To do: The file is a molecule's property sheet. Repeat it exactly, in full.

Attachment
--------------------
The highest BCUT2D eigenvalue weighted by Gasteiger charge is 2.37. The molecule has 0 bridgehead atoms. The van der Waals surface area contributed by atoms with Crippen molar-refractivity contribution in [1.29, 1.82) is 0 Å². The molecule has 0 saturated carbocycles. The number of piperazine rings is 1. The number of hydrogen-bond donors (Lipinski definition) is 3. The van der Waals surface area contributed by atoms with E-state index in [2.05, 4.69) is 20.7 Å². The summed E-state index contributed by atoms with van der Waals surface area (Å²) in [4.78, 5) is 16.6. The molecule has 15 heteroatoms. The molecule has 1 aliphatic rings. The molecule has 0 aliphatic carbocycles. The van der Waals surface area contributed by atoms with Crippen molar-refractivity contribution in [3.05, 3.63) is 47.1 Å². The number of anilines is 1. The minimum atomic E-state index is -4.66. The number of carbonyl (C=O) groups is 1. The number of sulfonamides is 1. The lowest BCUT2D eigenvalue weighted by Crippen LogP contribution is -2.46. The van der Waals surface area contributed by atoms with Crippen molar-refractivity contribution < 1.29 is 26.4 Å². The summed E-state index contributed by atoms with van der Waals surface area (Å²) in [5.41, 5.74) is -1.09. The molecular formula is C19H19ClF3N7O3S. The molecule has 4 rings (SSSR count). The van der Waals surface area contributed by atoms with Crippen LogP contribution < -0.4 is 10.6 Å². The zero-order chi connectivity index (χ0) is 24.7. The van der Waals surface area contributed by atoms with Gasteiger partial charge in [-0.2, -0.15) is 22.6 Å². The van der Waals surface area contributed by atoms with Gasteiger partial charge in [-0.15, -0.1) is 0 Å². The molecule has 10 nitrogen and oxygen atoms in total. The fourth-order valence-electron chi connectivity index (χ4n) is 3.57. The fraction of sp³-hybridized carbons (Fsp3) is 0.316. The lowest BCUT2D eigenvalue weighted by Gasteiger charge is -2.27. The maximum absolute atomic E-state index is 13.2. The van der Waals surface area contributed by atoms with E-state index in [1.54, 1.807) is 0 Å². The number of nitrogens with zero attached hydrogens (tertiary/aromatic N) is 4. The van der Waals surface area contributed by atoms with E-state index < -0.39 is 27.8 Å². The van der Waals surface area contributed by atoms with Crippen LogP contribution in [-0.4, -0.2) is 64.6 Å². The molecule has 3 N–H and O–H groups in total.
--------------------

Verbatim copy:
The highest BCUT2D eigenvalue weighted by Gasteiger charge is 2.37. The molecule has 0 bridgehead atoms. The van der Waals surface area contributed by atoms with Crippen molar-refractivity contribution in [1.29, 1.82) is 0 Å². The molecule has 0 saturated carbocycles. The number of piperazine rings is 1. The number of hydrogen-bond donors (Lipinski definition) is 3. The van der Waals surface area contributed by atoms with E-state index in [2.05, 4.69) is 20.7 Å². The summed E-state index contributed by atoms with van der Waals surface area (Å²) in [4.78, 5) is 16.6. The molecule has 15 heteroatoms. The molecule has 1 aliphatic rings. The molecule has 0 aliphatic carbocycles. The van der Waals surface area contributed by atoms with Crippen molar-refractivity contribution in [3.05, 3.63) is 47.1 Å². The number of anilines is 1. The minimum atomic E-state index is -4.66. The number of carbonyl (C=O) groups is 1. The number of sulfonamides is 1. The lowest BCUT2D eigenvalue weighted by Crippen LogP contribution is -2.46. The van der Waals surface area contributed by atoms with Crippen molar-refractivity contribution < 1.29 is 26.4 Å². The summed E-state index contributed by atoms with van der Waals surface area (Å²) in [5.41, 5.74) is -1.09. The molecular formula is C19H19ClF3N7O3S. The molecule has 4 rings (SSSR count). The van der Waals surface area contributed by atoms with Crippen LogP contribution < -0.4 is 10.6 Å². The zero-order chi connectivity index (χ0) is 24.7. The van der Waals surface area contributed by atoms with Gasteiger partial charge in [-0.2, -0.15) is 22.6 Å². The van der Waals surface area contributed by atoms with Gasteiger partial charge in [-0.15, -0.1) is 0 Å². The molecule has 10 nitrogen and oxygen atoms in total. The fourth-order valence-electron chi connectivity index (χ4n) is 3.57. The fraction of sp³-hybridized carbons (Fsp3) is 0.316. The lowest BCUT2D eigenvalue weighted by Gasteiger charge is -2.27. The maximum absolute atomic E-state index is 13.2. The van der Waals surface area contributed by atoms with E-state index in [1.54, 1.807) is 0 Å². The number of nitrogens with zero attached hydrogens (tertiary/aromatic N) is 4. The van der Waals surface area contributed by atoms with E-state index < -0.39 is 27.8 Å². The van der Waals surface area contributed by atoms with Crippen LogP contribution in [-0.4, -0.2) is 64.6 Å². The molecule has 3 N–H and O–H groups in total.